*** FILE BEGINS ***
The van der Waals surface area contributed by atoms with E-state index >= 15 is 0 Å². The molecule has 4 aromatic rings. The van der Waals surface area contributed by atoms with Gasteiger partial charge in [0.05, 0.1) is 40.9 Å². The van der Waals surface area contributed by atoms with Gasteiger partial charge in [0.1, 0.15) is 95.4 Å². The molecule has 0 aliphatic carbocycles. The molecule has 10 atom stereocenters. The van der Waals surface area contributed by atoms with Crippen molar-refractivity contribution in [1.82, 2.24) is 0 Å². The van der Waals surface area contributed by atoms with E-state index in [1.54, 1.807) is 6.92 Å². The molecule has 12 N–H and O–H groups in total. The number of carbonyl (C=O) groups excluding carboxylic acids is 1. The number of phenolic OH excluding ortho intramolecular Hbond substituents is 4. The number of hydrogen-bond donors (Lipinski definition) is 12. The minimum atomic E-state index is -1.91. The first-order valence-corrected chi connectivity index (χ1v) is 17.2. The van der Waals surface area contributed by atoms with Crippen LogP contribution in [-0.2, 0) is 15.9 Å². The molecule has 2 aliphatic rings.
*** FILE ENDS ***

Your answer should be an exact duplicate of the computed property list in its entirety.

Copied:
The van der Waals surface area contributed by atoms with E-state index >= 15 is 0 Å². The molecule has 4 aromatic rings. The van der Waals surface area contributed by atoms with Gasteiger partial charge in [0.05, 0.1) is 40.9 Å². The van der Waals surface area contributed by atoms with Gasteiger partial charge in [0.1, 0.15) is 95.4 Å². The molecule has 0 aliphatic carbocycles. The molecule has 10 atom stereocenters. The van der Waals surface area contributed by atoms with Crippen molar-refractivity contribution in [1.82, 2.24) is 0 Å². The van der Waals surface area contributed by atoms with E-state index in [1.54, 1.807) is 6.92 Å². The molecule has 12 N–H and O–H groups in total. The number of carbonyl (C=O) groups excluding carboxylic acids is 1. The number of phenolic OH excluding ortho intramolecular Hbond substituents is 4. The number of hydrogen-bond donors (Lipinski definition) is 12. The minimum atomic E-state index is -1.91. The first-order valence-corrected chi connectivity index (χ1v) is 17.2. The van der Waals surface area contributed by atoms with Crippen LogP contribution in [-0.2, 0) is 15.9 Å². The molecule has 2 aliphatic rings.